Fabiola Santiago

Skittles stunt shows Trump Jr. is a chip off the old prejudiced block

This screenshot shows the tweet posted on Monday by Donald Trump Jr. comparing Syrian refugees to a bowl of poisoned Skittles.
This screenshot shows the tweet posted on Monday by Donald Trump Jr. comparing Syrian refugees to a bowl of poisoned Skittles. AP

Donald Trump Jr. is not only the first-born son of the Republican presidential candidate. He’s also one of his top advisers. What Trump Jr. does or says matters — and his bowl of poisonous Skittles campaign meme is no joke.

It’s a blatant display of racism and xenophobia, a disgusting way to demonize and demean suffering Syrian refugees. Its offensiveness also adds to the accumulative stress felt by every unlucky group smeared by the Republican presidential candidate — Mexicans, immigrants, women, the disabled, and at a time of heightened racial tensions, African Americans.

You’ve got to hand it to them. The Trump camp knows how to tap into the worst of American culture and dish out the most macabre of results.

Miami son Trayvon Martin, 17, had gone out to buy Skittles when he met up with neighborhood watchman George Zimmerman, who profiled the teenager as a robbery suspect, followed him against police dispatch advice, and killed him in an alleged struggle. Zimmerman was charged with murder, claimed self-defense, and was acquitted after an emotionally taxing trial.

Throughout, Zimmerman supporters and white supremacists filled the internet with memes featuring photos of Trayvon and jokes about Skittles: “Nobody Tastes the Rainbow on My Shift.” “Skittles Are to Die For.” “Skittles Salesman of the Year.”

It was the lowest of low behaviors. And now comes Trump’s son to communicate would-be President Trump’s refugee policy in terms appropriate only for the heartless: He tweeted a meme Monday night comparing Syrian refugees to “a bowl of Skittles” that could kill you.

“If I had a bowl of skittles and I told you just three would kill you. Would you take a handful? That’s our Syrian refugee problem.”

It shouldn’t be surprising coming from the Trump camp.

Dehumanizing groups of people is the selling strategy of the Donald Trump political brand — and it helped him cinch the Republican nomination.

But with that stunt, Donald Trump Jr., a supposedly modern sophisticate who was to balance his father’s crude image, became the poster boy for the Ugly American.

“This image says it all,” he also tweeted. “Let’s end all the politically correct agenda that doesn’t put American first.”

He’s right about one thing. The Skittles tweet does say it all: Donald Trump Jr. is a chip off the old prejudiced block.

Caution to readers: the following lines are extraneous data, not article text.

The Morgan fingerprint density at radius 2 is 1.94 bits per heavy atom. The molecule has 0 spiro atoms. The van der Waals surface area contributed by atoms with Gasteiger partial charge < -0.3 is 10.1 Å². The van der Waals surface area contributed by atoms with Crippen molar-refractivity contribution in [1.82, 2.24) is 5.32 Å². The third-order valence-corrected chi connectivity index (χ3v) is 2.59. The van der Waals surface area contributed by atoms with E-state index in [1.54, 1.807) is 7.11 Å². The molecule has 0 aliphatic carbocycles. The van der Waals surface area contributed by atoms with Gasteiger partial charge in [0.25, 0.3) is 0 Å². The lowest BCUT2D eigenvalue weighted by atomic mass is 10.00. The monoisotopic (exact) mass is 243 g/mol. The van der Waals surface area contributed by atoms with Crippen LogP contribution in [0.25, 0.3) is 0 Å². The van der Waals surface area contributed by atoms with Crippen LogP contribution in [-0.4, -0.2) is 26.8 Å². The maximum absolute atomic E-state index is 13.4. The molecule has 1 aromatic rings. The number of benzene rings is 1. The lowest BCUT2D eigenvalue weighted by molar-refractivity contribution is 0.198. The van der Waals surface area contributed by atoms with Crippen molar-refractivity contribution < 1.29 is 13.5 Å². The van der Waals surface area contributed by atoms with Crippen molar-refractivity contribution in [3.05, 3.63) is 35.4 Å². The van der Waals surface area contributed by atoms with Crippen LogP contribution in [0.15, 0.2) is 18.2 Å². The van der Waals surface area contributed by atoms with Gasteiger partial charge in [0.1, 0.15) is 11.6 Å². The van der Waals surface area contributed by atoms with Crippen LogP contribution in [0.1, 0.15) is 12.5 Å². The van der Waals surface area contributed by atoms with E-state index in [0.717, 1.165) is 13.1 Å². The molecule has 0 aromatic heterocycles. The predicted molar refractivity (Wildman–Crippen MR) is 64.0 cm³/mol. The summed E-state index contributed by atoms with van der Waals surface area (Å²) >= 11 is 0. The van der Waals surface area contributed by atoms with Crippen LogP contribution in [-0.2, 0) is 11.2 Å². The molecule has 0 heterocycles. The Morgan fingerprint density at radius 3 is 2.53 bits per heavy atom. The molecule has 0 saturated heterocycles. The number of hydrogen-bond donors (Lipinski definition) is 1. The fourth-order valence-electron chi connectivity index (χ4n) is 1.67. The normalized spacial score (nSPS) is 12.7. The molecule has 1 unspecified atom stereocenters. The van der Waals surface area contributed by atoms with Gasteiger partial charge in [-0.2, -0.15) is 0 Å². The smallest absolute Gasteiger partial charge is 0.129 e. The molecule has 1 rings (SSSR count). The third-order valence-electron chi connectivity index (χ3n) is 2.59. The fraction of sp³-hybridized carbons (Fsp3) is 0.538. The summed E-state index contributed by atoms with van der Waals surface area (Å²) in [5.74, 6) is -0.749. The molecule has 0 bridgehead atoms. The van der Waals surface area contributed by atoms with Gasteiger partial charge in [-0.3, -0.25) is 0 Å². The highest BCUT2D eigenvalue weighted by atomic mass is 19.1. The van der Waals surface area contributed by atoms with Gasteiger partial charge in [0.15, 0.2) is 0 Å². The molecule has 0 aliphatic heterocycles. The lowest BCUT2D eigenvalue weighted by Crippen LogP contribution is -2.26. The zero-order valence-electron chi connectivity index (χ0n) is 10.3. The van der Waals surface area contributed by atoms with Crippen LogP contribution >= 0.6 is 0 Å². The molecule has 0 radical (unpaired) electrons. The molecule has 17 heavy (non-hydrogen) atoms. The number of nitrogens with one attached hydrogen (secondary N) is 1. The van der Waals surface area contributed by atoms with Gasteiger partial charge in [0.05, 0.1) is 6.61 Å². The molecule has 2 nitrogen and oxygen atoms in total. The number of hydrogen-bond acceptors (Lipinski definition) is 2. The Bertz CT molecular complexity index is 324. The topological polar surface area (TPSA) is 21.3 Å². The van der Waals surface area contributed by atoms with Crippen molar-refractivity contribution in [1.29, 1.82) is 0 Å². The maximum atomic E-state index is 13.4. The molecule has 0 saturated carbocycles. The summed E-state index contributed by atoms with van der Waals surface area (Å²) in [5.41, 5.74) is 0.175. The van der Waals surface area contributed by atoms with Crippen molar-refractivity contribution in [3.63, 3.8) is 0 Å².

Like his father, he’s ignorant, prejudiced and entitled — characteristics that Donald Trump supporters have exhibited as well throughout the campaign.

The fancy suits don’t make the man. He’s a mini version of his pedantic, retrograde father.

And like his stepmother and her speech-writing staffer, he’s a plagiarist, too.

The demeaning meme is a riff off a similar comment tweeted out by Tea Party talk show host Joe Walsh, who didn’t seem to mind too much the copying of his racist thought. Birds of a feather. At least Walsh knew enough to capitalize a brand name and write with better grammar.

The photograph Trump Jr. used of the Skittles piled into a snow white bowl is also stolen, taken without permission in violation of copyright law from its creator, David Kittos, a London-based photographer. It’s particularly hideous usage because Kittos was once a refugee who fled the war in Cyprus. He told the BBC that he won’t take payment for it — and wants the meme pulled.

Like his father, Trump Jr. — who recently evoked images of the Holocaust to criticize the media — is clueless to the suffering of others.

Unless you’ve turned a blind eye to the struggle of Syrian families fleeing war, bombs turning once-prosperous cities to rubble, and the daily acts of terrorism in their homeland, Trump Jr.’s tweet rouses a certain kind of familiar nausea reserved for the lowest points of his father’s presidential campaign.

The Syrian war has sent five million people fleeing for their lives and killed more than 400,000, including American journalists covering the war. Trump’s idea of a presidential plan to aid the Syrians, based on complete ignorance and shameless pandering to American fears, is to “build a safe zone in Syria, build a big, beautiful safe zone, and you have whatever it is, so they can live.”

The only thing worse than his simplistic ideas is the hostile atmosphere Trump and his supporters are creating for people in this country who don’t look like them. It’s not going to lead us anywhere good and noble.

Week after week, Trump and his camp step up the bizarre, the dangerous, the unfathomable. All of it would be unacceptable in any other candidate — yet Trump’s numbers in the polls continue to rise.

He is one step away from the Oval Office — and his son’s bowl of Skittles should worry us all the more.

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